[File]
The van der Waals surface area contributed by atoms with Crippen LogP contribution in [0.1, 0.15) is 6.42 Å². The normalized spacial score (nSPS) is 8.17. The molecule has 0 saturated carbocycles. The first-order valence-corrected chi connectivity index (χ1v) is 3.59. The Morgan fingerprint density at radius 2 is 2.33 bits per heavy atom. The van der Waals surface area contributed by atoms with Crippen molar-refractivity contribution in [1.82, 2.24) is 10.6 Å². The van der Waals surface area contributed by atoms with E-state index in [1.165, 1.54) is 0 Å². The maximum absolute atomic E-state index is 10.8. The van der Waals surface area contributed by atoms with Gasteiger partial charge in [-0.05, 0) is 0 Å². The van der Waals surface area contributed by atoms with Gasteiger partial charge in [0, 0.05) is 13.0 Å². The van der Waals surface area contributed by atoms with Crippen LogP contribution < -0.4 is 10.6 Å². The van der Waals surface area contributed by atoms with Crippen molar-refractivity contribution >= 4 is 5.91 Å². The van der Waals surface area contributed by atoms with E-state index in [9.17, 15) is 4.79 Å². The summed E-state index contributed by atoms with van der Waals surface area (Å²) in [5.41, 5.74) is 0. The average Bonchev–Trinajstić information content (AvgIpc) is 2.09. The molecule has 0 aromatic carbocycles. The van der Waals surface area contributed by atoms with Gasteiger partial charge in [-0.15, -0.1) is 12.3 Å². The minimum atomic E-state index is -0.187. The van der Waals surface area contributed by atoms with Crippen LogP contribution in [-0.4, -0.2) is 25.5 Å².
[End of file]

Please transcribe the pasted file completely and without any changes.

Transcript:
The van der Waals surface area contributed by atoms with Crippen LogP contribution in [0.1, 0.15) is 6.42 Å². The normalized spacial score (nSPS) is 8.17. The molecule has 0 saturated carbocycles. The first-order valence-corrected chi connectivity index (χ1v) is 3.59. The Morgan fingerprint density at radius 2 is 2.33 bits per heavy atom. The van der Waals surface area contributed by atoms with Crippen molar-refractivity contribution in [1.82, 2.24) is 10.6 Å². The van der Waals surface area contributed by atoms with E-state index in [1.165, 1.54) is 0 Å². The maximum absolute atomic E-state index is 10.8. The van der Waals surface area contributed by atoms with Gasteiger partial charge in [-0.05, 0) is 0 Å². The van der Waals surface area contributed by atoms with Gasteiger partial charge in [0, 0.05) is 13.0 Å². The van der Waals surface area contributed by atoms with Crippen LogP contribution < -0.4 is 10.6 Å². The van der Waals surface area contributed by atoms with Crippen molar-refractivity contribution >= 4 is 5.91 Å². The van der Waals surface area contributed by atoms with E-state index in [9.17, 15) is 4.79 Å². The summed E-state index contributed by atoms with van der Waals surface area (Å²) in [5.41, 5.74) is 0. The average Bonchev–Trinajstić information content (AvgIpc) is 2.09. The molecule has 0 aromatic carbocycles. The van der Waals surface area contributed by atoms with Gasteiger partial charge in [-0.15, -0.1) is 12.3 Å². The minimum atomic E-state index is -0.187. The van der Waals surface area contributed by atoms with Crippen LogP contribution in [-0.4, -0.2) is 25.5 Å².